Thank you to Dave Bentley of The Dying Light for supplying images for this article.
Located along Old Route 22 in Cresson Township, Pennsylvania sits the remains of a former medium-security, all-male correctional facility. Known as State Correctional Institution (SCI) – Cresson, it first began life as a tuberculosis hospital, before transitioning into a psychiatric hospital and, finally, a prison.
Today, the property is owned by a hydroponic farm, which not only grows crops on the premises, but also holds tours for those interested in exploring the over century-old structures.
Land is donated for a tuberculosis hospital
In 1911, steel-tycoon Andrew Carnegie donated a plot of land in Cambria County, Pennsylvania for the construction of a tuberculosis hospital. The location atop a ridge in the Allegheny Mountains was considered the most ideal, as nothing surrounded it. As well, at the time it was believed fresh air was key to patients recovering from the disease.
Two years later, the Cresson Tuberculosis Sanatorium opened, despite the fact construction wasn’t completed until 1916. The buildings were lavishly designed in the Tudor Revival style, with gargoyles and Scottish crests carved into the sandstone. The latter was a nod to Carnegie, who was Scottish.
While the facility operated as a tuberculosis hospital, cutting-edge treatments were used to treat patients.
Transition into a psychiatric hospital
With the decline in the number of patients with tuberculosis upon the introduction of new treatments and medication, the need for a dedicated hospital began to fade away. As such, in 1956, the Cresson Tuberculosis Sanatorium was incorporated into the Lawrence Flick State Hospital, which was run by the Department of Public Welfare.
Also known as the Allegheny State Hospital, the facility was designed to care for those with mental health issues. It operated until December 1982, at which time it was closed, so the necessary renovations could be completed to turn it into a prison.
The State Correctional Institution (SCI) – Cresson accepts prisoners
The decision to turn the Lawrence Flick State Hospital into a prison was made official under an executive order by then-Gov. Dick Thornburgh. Once its operation was transferred to the Bureau of Corrections, renovations began on the property, to the tune of $20.6 million.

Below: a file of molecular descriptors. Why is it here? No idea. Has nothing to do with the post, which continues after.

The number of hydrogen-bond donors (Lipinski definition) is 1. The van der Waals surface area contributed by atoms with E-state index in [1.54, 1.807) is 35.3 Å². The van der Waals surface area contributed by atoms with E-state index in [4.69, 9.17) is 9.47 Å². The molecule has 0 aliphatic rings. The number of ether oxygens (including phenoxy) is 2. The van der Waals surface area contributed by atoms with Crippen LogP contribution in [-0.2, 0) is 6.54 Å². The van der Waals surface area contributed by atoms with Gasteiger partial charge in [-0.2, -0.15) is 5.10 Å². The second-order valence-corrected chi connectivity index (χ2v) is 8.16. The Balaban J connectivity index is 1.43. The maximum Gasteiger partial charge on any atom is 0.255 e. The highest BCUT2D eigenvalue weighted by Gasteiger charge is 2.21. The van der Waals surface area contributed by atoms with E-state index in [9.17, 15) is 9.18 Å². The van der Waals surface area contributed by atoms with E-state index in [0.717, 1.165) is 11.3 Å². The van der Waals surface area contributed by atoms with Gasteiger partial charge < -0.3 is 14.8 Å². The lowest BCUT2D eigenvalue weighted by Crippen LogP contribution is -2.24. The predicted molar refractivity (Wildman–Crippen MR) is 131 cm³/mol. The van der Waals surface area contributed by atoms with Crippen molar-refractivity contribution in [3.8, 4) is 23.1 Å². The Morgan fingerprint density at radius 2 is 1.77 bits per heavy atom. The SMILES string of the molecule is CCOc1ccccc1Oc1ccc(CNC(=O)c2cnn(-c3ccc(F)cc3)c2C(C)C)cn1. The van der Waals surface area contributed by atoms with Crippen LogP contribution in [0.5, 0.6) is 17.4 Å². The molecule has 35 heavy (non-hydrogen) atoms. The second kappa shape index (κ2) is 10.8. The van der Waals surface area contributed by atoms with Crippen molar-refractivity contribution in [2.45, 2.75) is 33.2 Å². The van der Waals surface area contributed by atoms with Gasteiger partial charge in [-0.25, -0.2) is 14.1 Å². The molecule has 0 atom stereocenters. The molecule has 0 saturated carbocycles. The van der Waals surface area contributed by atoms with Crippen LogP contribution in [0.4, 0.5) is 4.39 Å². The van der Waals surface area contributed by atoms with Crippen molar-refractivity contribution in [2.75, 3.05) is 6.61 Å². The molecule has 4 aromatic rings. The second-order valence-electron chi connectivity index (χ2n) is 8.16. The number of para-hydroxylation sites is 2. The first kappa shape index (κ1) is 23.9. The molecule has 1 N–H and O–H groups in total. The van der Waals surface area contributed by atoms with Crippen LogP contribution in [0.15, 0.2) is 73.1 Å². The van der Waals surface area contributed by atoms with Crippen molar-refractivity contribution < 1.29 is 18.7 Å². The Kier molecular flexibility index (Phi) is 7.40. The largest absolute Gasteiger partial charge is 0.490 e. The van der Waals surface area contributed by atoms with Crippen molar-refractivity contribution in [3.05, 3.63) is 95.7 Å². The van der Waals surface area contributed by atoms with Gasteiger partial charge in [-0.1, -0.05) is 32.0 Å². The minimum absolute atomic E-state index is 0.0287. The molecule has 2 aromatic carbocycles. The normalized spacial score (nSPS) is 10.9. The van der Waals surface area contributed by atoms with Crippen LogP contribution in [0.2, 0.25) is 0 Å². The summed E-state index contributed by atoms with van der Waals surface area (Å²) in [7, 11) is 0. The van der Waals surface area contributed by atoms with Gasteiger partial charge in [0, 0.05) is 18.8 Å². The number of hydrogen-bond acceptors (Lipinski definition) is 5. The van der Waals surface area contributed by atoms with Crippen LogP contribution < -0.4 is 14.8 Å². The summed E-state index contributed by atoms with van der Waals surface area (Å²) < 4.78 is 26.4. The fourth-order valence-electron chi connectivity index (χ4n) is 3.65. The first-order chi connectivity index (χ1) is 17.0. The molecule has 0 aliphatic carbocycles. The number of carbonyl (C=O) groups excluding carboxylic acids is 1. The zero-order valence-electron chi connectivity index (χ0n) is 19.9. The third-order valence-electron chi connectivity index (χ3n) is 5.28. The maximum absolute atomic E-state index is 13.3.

Throughout the renovation process, buildings were torn down and others built in their place. Those that fit the requirements for a prison were renovated and retrofitted with cells and other facilities needed for the institution to run smoothly. Fire safety, security and environmental equipment were also installed.
In the fall of 1986, the activation team was created, and just a year later, the State Correctional Institution (SCI) – Cresson officially opened. Throughout the course of its operations, newer facilities were constructed. However, while the prison looked state-of-the-art on the outside, the actions happening on the inside weren’t so modern.
In the early 2010s, Pennsylvania’s Civil Rights Division (CRD) found that inmates with learning disabilities and those dealing with mental illness were being treated poorly. Instances of prolonged isolation and excessive force were found, all of which were in violation of the prisoners’ rights, leading the CRD to state that their treatment was in violation of the Eighth Amendment.
In January 2013, state officials announced that State Correctional Institution (SCI) – Cresson would be closing down, due to maintenance costs. It officially shut its doors on June 30, 2013, and the property was put on the market.
Conversion into a hydroponic farm
Following its closure, State Correctional Institution (SCI) – Cresson sat vacant for several years. In late 2019, it was announced that Big House Produce would convert the property into a hydroponic farm. Several of the buildings on the premises were updated to house hydroponic equipment, allowing for the growing of hemp.
When Big House Produce purchased the property, the majority of the buildings were in various states of decay. There was no artificial light, and the smell of dampness permeated everywhere. Ceiling tiles had fallen to the floor, paint was peeling off the wall, windows were broken and other hazards were about.
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In May 2021, in an effort to pay for the necessary renovations, Big House Produce began hosting self-guided tours of State Correctional Institution (SCI) – Cresson. Ghost hunters, urban explorers and photographers are invited to visit the site and take it in at their own pace – for a fee.